Aptitude tests are a structured, systematic way of evaluating how people perform or react to different situations. The tests have standardised methods of administration, are timed and used to assess certain skills that are needed for specific jobs or industries.
Types of Aptitude Tests
There are many types of aptitude tests and this makes it easy to get lost in translation. To provide some clarity, The Institute of Psychometric Coaching groups these into different categories depending on the type of cognitive ability. This is fluid and crystallised intelligence - both of which are covered in this guide.
Fluid Intelligence: it refers to the ability to think and reason abstractly, solve problems effectively and think strategically. It is most commonly known as the ability to ‘think on your feet’. Tests in this category assess skills such as problem-solving, learning new skills, integrating new information, strategic thinking and decision making.
These include the following tests:
- Abstract reasoning/Inductive reasoning: tests that identify how well a candidate can see the underlying logic in patterns rather than words or numbers.
- Diagrammatic reasoning/Inductive reasoning: assess the understanding of concepts and ideas, visualised with the use of diagrams and imagery instead of by linguistic or algebraic means.
- Logical reasoning: tests that assess your ability to think logically and analytically.
Crystallized Intelligence: refers to the ability to learn from past experience and apply this learning to work-related situations. These may include preparing and analysing reports, using numbers as a tool to make effective decisions and other more subject-specific activities.
It include the following tests:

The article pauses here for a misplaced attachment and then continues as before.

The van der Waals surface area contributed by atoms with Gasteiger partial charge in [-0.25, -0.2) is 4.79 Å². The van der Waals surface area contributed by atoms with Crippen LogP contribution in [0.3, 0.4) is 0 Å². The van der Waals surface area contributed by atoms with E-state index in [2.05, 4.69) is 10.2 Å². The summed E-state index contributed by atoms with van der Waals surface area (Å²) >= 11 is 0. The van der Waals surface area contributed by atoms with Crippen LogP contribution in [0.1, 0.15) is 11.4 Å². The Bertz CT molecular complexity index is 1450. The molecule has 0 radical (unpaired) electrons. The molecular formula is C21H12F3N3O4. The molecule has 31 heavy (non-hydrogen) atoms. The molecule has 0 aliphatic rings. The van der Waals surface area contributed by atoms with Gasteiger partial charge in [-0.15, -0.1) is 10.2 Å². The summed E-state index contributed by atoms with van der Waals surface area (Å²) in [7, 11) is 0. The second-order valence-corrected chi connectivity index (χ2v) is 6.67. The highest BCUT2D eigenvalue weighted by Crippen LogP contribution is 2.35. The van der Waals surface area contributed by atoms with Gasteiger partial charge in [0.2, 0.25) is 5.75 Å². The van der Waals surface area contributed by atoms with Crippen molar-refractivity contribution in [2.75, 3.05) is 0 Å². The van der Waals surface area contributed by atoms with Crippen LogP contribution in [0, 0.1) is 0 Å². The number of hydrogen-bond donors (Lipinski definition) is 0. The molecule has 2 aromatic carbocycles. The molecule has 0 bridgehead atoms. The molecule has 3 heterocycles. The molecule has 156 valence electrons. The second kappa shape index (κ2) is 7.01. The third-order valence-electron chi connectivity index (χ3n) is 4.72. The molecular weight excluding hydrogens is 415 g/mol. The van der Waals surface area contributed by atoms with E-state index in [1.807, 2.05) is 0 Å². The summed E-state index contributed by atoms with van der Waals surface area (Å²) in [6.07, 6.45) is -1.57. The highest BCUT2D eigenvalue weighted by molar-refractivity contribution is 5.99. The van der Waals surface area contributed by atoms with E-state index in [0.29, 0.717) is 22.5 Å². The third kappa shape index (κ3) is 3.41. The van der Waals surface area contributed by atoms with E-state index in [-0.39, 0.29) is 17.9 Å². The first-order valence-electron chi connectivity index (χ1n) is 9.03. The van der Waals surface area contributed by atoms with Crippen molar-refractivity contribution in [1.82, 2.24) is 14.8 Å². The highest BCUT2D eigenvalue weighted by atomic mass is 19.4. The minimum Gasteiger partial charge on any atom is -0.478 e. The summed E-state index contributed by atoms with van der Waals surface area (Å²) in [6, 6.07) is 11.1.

- Mechanical reasoning: measures your ability to understand and apply mechanical concepts and principles to solve problems.
- Numerical reasoning: assesses your ability to interpret, analyse and draw logical conclusions based on numerical data presented in graphs and tables.
- Verbal reasoning: examines your ability to understand verbal information, think logically about written information, accurately draw logical conclusions, produce written reports and convey information to others in a clear and simple manner.
- Spatial reasoning: assesses your ability to understand complex plans and shapes and identify the rules or patterns in them.
- Lateral thinking: tests your ability to solve problems with an indirect and creative approach, viewing the problem in a new or unusual light.
The tests are often used by employers in hiring process alongside interviews, application forms, references and academic results to help them decide if the candidate is suitable for the role judging from current knowledge and abilities. Like any other psychometric assessment tool, aptitude tests aren’t perfect and shouldn’t be used in isolation when trying to assess an individual’s potential. Candidates with disabilities, for example, may be at a disadvantage when taking this type of test.
Other tests that are subject-specific, but less commonly used are:
- In-tray exercises: business-related scenarios that assess how well you can prioritise tasks.
- Situational judgement tests: psychological tests that assess your judgement in resolving work-based problems.
- Cognitive ability tests: measure general intelligence, covering many categories of aptitude tests
- Watson Glaser tests: designed to assess your ability to apply mechanical or engineering principles to problems; they are often used for technical roles.